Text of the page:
Spanish Humanism on the Verge of the Picaresque

Juan Maldonado's Ludus Chartarum Pastor Bonus and Bacchanalia

Edited by Warren Smith and C. Clark

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The 16th-century humanist Juan Maldonado in his Latin essays foreshadows the Spanish picaresque. Like Erasmus, with whom he corresponded,Maldonado advocated the use of Latin in a wide-range of activities. Maldonado’s Pastor Bonus, a lengthy open letter to a bishop, reviews in a vivid and satirical style the abuses of the churchmen in his diocese. His ludus chartarum is framed as a colloquium similar to Vives’ on the subject, entertaining while teaching a Latin terminology for card playing. His Bacchanalia, written for student actors, is a spirited play pitting the forces of Lent against those of Bacchus, as in the Libro de buen amor. These works have been edited and translated into English by Warren Smith and Clark Colahan for the first time, with illustrations of scenes from each work, and of 16th-century cards, by Richard Simmons and Caleb Smith.

1. General Introduction to Maldonado's Life and Works

2. Ludus Chartarum Triumphus: Introduction

3. Ludus: Latin text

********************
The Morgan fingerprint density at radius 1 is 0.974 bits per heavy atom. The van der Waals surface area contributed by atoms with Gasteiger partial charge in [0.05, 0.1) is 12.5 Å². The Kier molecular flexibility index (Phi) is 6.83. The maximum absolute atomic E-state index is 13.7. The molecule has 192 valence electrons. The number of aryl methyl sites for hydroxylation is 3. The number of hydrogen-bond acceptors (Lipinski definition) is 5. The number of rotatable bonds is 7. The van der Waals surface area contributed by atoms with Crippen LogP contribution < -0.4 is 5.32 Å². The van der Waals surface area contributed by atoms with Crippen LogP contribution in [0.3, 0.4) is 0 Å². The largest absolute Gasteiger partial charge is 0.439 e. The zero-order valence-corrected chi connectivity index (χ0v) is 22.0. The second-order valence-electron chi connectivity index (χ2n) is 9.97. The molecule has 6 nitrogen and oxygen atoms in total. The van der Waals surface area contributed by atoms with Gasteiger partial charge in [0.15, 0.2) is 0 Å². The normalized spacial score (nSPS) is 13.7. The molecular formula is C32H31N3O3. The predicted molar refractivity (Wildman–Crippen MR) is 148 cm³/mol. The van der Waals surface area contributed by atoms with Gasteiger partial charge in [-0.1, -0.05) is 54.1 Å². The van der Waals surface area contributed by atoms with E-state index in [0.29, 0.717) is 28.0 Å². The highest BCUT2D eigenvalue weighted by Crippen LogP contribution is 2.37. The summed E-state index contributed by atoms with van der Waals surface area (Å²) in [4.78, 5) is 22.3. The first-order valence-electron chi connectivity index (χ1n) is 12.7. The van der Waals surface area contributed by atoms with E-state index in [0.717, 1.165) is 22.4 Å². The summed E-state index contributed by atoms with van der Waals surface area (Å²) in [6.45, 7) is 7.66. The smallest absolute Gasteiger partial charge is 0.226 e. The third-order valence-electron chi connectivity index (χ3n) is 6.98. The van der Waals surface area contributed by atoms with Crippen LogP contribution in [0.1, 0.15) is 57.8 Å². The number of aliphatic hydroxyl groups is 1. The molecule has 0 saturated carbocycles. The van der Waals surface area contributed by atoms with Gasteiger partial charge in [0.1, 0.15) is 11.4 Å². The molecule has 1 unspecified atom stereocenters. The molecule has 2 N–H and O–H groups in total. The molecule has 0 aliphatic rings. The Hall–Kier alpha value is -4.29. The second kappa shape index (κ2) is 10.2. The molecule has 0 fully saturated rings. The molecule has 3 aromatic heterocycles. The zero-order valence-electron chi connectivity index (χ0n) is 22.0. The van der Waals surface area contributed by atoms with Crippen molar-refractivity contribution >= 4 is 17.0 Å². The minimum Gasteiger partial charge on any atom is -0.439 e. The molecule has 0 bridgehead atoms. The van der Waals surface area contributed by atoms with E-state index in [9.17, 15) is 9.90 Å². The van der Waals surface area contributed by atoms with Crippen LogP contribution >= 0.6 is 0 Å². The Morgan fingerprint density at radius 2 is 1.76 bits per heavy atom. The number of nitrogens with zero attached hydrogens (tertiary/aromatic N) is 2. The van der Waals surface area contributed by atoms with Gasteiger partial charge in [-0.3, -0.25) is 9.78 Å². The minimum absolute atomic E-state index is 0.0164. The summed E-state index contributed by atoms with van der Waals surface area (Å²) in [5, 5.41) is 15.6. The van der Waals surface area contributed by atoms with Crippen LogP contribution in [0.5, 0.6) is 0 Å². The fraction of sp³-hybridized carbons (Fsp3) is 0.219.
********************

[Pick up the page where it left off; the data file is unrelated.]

4. Ludus: translation

5. Introduction to Pastor Bonus

6. Pastor Bonus: Latin text

7. The Good Shepherd: Translation

8. Juan Maldonado's Bacchanalia: Latin Text

9. Juan Maldonado's Bacchanalia: Translation

10. Works Cited

Format: Edited volume - paperback

Size: 240 × 160 × 15 mm

292 pages

ISBN: 9789058677082

Publication: May 11, 2009

Series: Supplementa Humanistica Lovaniensia 24

Languages: English

Stock item number: 55843

Clark Colahan is Anderson Professor of Humanities and Professor of Spanish at Whitman College, USA.

Warren S. Smith is Professor of Classical Languages at the University of New Mexico, USA.

Spanish Humanism on the Verge of the Picaresque is a good example of how Neo-Latin scholars can render important sources accessible to colleagues with limited Latin. Though Spanish is left untranslated, Latin is studiously Englished everywhere, including the introductory material. Pastor Bonus in particular merits even broader circulation, assuming a refinement of the translation. Social and ecclesiastical historians, students of picaresque, and specialists in early sixteenthcentury humanism will find enlightenment nicely salted by macabre diversion in Smith and Colahan's valuable contribution.
Renaissance Quarterly, issue 63.3, Edward V. George, Texas Tech University, Emeritus